Lawrence Summers, who was considered the leading candidate to replace current US Federal Reserve Chairman Ben Bernanke, has withdrawn his name from consideration, according to the White House.

The surprise news comes just before the US central bank meets on Tuesday and Wednesday to decide when and by how much to scale back its monthly asset purchases from the current pace of $85bn.

In a statement on Sunday, President Barack Obama said he had accepted Summers' decision.

"Larry was a critical member of my team as we faced down the worst economic crisis since the Great Depression, and it was in no small part because of his expertise, wisdom and leadership that we wrestled the economy back to growth and made the kind of progress we are seeing today," Obama said.

Summers' decision could make Janet Yellen the leading candidate to replace Bernanke.

Yellen, who became a member of the Fed's board of governors in 1994 and is the current vice chairwoman, would be the first woman to run the Fed.

Markets' reaction

The US dollar slid while bonds and shares rallied in Asia on Monday after the news broke. Investors wagered that Fed policy would stay easier for longer under Yellen.

Markets had perceived Summers as less wedded to aggressive policies such as quantitative easing and more likely to scale it back quicker than Yellen.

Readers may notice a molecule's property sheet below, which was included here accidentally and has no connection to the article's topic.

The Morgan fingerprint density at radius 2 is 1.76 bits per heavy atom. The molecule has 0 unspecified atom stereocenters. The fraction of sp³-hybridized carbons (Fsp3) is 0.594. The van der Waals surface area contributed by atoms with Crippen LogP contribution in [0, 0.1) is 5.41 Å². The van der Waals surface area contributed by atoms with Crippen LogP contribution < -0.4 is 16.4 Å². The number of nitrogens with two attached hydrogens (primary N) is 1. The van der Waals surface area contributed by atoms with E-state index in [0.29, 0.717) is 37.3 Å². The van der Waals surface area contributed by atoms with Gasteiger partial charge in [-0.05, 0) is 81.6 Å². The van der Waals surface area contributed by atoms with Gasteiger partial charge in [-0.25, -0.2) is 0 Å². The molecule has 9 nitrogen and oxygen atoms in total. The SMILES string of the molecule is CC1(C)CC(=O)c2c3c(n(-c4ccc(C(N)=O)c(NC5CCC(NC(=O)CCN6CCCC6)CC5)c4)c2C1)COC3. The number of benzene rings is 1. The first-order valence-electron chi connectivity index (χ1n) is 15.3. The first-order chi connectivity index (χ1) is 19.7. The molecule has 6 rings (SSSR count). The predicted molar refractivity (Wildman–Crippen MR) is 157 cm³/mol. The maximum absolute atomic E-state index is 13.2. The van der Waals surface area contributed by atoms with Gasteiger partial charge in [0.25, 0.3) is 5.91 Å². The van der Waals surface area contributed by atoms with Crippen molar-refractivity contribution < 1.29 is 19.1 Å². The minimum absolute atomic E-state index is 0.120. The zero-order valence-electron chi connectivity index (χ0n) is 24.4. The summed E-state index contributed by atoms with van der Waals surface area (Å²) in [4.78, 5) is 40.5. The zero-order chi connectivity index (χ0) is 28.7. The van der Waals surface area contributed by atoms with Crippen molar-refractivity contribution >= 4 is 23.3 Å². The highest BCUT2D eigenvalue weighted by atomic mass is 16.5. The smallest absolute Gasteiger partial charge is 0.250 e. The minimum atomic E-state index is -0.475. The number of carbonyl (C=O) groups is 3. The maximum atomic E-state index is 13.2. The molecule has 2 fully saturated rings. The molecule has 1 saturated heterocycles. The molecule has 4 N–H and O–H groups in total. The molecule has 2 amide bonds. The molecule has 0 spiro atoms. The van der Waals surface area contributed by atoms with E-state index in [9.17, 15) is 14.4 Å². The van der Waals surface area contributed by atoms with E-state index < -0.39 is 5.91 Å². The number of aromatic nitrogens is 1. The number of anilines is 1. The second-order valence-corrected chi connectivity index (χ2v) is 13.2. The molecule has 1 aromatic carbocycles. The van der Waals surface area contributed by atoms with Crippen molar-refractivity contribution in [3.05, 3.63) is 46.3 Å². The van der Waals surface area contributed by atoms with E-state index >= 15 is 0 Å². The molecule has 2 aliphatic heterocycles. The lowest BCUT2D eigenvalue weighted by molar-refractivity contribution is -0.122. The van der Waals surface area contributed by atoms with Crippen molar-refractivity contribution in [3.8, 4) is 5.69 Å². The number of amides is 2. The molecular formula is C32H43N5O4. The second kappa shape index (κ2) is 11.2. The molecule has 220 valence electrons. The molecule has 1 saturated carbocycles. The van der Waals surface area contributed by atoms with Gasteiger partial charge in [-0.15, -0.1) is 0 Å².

As director of the National Economic Council, Summers oversaw the administration's response to the economic and financial crisis early in Obama's first term.

However, Summers faced opposition from some Democrats, including members of the Senate Banking Committee.

Summers alluded to the opposition to his candidacy in a letter he sent to Obama on Sunday to formally withdraw from consideration.

"I have reluctantly concluded that any possible confirmation process for me would be acrimonious and would not serve the interests of the Federal Reserve, the administration or ultimately, the interests of the nation's ongoing economic recovery," he wrote.

Leftwing opposition

Summers' ascent to the top of the list to succeed Bernanke angered some of the president's leftwing supporters.

He was seen as having been too cosy with Wall Street and was criticised for controversial comments he made about women and math and science that contributed to Summers forced resignation as Harvard's president in 2006.

Shaunna Thomas, co-founder of the women's rights group UltraViolet, welcomed Summers' withdrawal, saying she hopes it serves as "a reminder to all that sexism has no place anywhere in society and certainly not in the highest levels of our government".

Thomas called on Obama to nominate Allen.

Obama vigorously defended Summers in recent weeks, both in public comments and in closed-door meetings with legislators.

"I will always be grateful to Larry for his tireless work and service on behalf of his country, and I look forward to continuing to seek his guidance and counsel in the future," Obama said.

He is expected to announce his nomination as early as this month. Bernanke's term ends on January 31, 2014.

Source: Agencies